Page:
The insult added to the economic injury is the players who are compelled to underwrite the not-so-virtuous cycle. Broken pension accounting and incentives continue to force the hands of the individuals tasked with allocating the portfolios underlying the nation’s $18 trillion in public pension obligations. One of the least discussed consequences of easy monetary policy is the damage wrought on the nation’s pension system. Not only have low interest rates compounded underfunded statuses, they have driven pension assets into riskier and less liquid investments than anything prudence would dictate. The catalyst is the perverse rate of return assumptions that are wholly disconnected from reality. Averaging 7.75 percent, these bogeys have forced allocations into credit plays, many of which are caged in the least liquid corners of the debt markets. The irony is that many pensions have sought to diversify away from their bloated equity holdings by seeking out what they perceive to be the traditional safe harbor of fixed income investments, much of which flows straight back into the stock market via debt-financed share buybacks and M&A.
All retirees’ security is thus at risk when the massive overvaluation in fixed income and equity markets eventually rights itself. Pension math, however, will forestall the day of reckoning in the financial markets given the demographic surge in retiring beneficiaries that require states and municipalities to top off pensions’ coffers. Pensions will thus dig themselves into a deeper grave than they would otherwise by buying the credit craze more time.
Meanwhile, would-be retirees who don’t have the safety of promised pensions continue to be punished by low interest rates. The past seven years have criminalized conservative cash savings. The Swiss Re report quantified what U.S. savers have lost in interest income at $470 billion, while debtors had an easier time. It’s no coincidence that the average 401k balance for a household nearing retirement will only cover two years based on the nation’s median income. Nor is it any wonder that the labor force participation rate for those aged 55 and older has increased by three percentage points over the past decade. If only they were all earning what they did in their prime years.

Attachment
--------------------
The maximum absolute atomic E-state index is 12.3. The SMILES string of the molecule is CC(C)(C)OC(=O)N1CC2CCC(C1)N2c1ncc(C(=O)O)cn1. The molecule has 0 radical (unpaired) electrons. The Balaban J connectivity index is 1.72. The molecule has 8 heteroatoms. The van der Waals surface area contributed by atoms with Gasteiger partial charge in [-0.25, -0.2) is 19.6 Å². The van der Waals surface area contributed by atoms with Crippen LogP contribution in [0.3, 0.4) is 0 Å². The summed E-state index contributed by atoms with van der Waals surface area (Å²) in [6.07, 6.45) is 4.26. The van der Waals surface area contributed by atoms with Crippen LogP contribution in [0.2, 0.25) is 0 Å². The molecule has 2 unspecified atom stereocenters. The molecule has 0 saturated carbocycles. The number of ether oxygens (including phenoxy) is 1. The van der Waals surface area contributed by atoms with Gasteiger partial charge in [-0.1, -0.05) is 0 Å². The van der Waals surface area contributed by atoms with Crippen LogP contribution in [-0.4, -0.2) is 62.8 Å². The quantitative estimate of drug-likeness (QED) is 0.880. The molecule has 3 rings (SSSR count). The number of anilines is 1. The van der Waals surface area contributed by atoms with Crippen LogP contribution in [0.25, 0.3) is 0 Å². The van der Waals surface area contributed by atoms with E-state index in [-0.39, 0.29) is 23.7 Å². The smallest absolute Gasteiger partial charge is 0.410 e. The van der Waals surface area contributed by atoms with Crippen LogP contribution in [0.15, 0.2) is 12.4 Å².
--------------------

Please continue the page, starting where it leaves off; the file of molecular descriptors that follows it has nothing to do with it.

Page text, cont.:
And the lesson to be learned when making ends meet is simply not feasible? That would be the tried and true economic offset, the magic behind the miracle of our consuming nation, which for too long now has been debt that pulls forward the demand that should have to wait. Despite the collapse in mortgages, overall household debt remains elevated; it isn’t that far below its pre-recession level, and households are now splurging on cars as lending standards have caved. Even credit card borrowing is making a comeback – the average household’s credit card balance of $7,177 is the highest in six years. Meanwhile, student debt is scaling record heights as families struggle to keep pace with the most egregious inflation plaguing household budgets, that of higher education.
As for the gravest sin of the QE era, in the fiscal year 2015, the U.S. government paid 1.8 percent on public debt. One would be hard pressed to identify any other debtor whose borrowing costs decrease despite its trebling in debt outstanding. Actually, that’s a privilege we need to protect. As for indemnifying the nation’s balance sheet, that opportunity has been squandered by spineless politicians who would rather maintain the veneer of scant deficits rather than extend the maturity of the nation’s debts. Our wise neighbors to the south recently issued a 100-year bond. Where, one must ask, is our leaders’ wisdom when we need it most?
Could it be that hiding behind the Fed’s largesse is the path of least resistance? It would certainly appear to be the case. All the while, the excesses in the financial markets continue to build unchecked. The time has long come and gone to abandon the model-driven decision framework that pushes the Fed into an ever-shrinking corner. It is high time central bankers acknowledge their complicity in enabling Congress to fiddle while the country burns. As was the case with the revelation that the Great Moderation was but a myth, it is crucial that our leaders retake the country’s reins thus also bringing to an end the deeply damaging era of The Great Abdication.
Up next: Some ideas on next steps for the country.